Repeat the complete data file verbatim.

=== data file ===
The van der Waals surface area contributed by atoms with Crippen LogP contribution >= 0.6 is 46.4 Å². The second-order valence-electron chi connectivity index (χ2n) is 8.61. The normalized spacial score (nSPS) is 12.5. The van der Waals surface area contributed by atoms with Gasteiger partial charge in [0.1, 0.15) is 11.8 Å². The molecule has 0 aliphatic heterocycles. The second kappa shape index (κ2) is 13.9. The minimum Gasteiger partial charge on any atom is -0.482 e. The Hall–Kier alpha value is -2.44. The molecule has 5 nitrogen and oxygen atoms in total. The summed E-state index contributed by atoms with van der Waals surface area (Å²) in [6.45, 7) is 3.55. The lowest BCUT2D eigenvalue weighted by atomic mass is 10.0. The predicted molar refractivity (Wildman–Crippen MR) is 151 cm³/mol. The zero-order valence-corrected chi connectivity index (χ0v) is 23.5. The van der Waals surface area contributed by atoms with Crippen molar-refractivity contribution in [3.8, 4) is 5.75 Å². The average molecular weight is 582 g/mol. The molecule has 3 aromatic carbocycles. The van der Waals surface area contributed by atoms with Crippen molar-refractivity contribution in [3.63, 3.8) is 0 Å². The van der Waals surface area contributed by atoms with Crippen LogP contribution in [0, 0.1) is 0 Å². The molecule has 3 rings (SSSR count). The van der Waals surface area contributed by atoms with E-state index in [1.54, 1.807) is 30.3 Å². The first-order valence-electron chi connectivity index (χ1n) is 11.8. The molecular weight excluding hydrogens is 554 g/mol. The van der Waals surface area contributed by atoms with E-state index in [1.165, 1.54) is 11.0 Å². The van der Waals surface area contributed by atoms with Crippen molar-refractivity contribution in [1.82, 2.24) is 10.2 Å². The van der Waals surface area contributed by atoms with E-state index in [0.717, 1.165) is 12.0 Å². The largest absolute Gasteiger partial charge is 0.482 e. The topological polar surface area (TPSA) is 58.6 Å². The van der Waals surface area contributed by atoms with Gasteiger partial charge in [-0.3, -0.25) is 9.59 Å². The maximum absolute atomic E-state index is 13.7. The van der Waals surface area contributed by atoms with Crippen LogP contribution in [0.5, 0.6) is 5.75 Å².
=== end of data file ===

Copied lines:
The van der Waals surface area contributed by atoms with Crippen LogP contribution >= 0.6 is 46.4 Å². The second-order valence-electron chi connectivity index (χ2n) is 8.61. The normalized spacial score (nSPS) is 12.5. The van der Waals surface area contributed by atoms with Gasteiger partial charge in [0.1, 0.15) is 11.8 Å². The molecule has 0 aliphatic heterocycles. The second kappa shape index (κ2) is 13.9. The minimum Gasteiger partial charge on any atom is -0.482 e. The Hall–Kier alpha value is -2.44. The molecule has 5 nitrogen and oxygen atoms in total. The summed E-state index contributed by atoms with van der Waals surface area (Å²) in [6.45, 7) is 3.55. The lowest BCUT2D eigenvalue weighted by atomic mass is 10.0. The predicted molar refractivity (Wildman–Crippen MR) is 151 cm³/mol. The zero-order valence-corrected chi connectivity index (χ0v) is 23.5. The van der Waals surface area contributed by atoms with Crippen molar-refractivity contribution in [3.8, 4) is 5.75 Å². The average molecular weight is 582 g/mol. The molecule has 3 aromatic carbocycles. The van der Waals surface area contributed by atoms with Crippen molar-refractivity contribution in [3.63, 3.8) is 0 Å². The van der Waals surface area contributed by atoms with Crippen LogP contribution in [0, 0.1) is 0 Å². The molecule has 3 rings (SSSR count). The van der Waals surface area contributed by atoms with E-state index in [1.54, 1.807) is 30.3 Å². The first-order valence-electron chi connectivity index (χ1n) is 11.8. The molecular weight excluding hydrogens is 554 g/mol. The van der Waals surface area contributed by atoms with E-state index in [1.165, 1.54) is 11.0 Å². The van der Waals surface area contributed by atoms with Crippen molar-refractivity contribution in [1.82, 2.24) is 10.2 Å². The van der Waals surface area contributed by atoms with E-state index in [0.717, 1.165) is 12.0 Å². The largest absolute Gasteiger partial charge is 0.482 e. The topological polar surface area (TPSA) is 58.6 Å². The van der Waals surface area contributed by atoms with Gasteiger partial charge in [-0.3, -0.25) is 9.59 Å². The maximum absolute atomic E-state index is 13.7. The van der Waals surface area contributed by atoms with Crippen LogP contribution in [0.5, 0.6) is 5.75 Å².